History and Heritage

The historic walled border town and ancient port of Chepstow, a mere 2 hour drive from London, commands the entrance to the Lower Wye Valley in an Area of Outstanding Natural Beauty.

Whilst there is evidence of Iron Age and Roman settlements nearby, the Normans were the real founders of the town.  William Fitzosbern began building the castle in 1067 as a base for the Norman conquest of South East Wales.  the importance of the site is reflected in the fact that it was the first stone built castle in Wales, if not the whole country.  The castle has a splendid position on the cliffs above the River Wye and was greatly enlarged in the 12th and 13th centuries.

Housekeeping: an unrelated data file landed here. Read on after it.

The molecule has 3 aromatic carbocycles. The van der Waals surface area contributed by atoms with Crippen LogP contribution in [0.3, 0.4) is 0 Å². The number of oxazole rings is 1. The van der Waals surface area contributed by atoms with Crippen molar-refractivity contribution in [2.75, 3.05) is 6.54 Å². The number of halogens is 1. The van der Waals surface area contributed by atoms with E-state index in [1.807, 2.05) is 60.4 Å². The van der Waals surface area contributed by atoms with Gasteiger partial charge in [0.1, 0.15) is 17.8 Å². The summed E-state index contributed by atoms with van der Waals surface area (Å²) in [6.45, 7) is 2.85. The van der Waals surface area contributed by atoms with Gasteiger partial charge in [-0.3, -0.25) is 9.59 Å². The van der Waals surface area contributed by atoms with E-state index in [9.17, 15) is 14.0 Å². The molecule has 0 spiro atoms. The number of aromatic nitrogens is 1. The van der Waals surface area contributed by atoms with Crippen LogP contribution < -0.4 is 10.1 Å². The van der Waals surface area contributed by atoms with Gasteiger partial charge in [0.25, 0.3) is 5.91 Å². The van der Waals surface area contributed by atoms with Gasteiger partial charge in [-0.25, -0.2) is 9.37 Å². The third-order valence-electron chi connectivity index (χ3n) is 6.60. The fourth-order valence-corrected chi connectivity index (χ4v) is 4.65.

The restored Town Gate provides an impressive entrance to the town's main shopping area.  Large sections of the 13th century Portwall remain standing today.

The name Chepstow derives from the Old English words "Chepe" and "Stowe" meaning market place. A the name suggests, Chepstow grew and prospered, as a market centre for the local farmers.

A busy port and shipyards contributed to Chepstow's wealth particularly in the 18th and early 19th centuries leaving a rich legacy to the town in the many buildings dating from that period.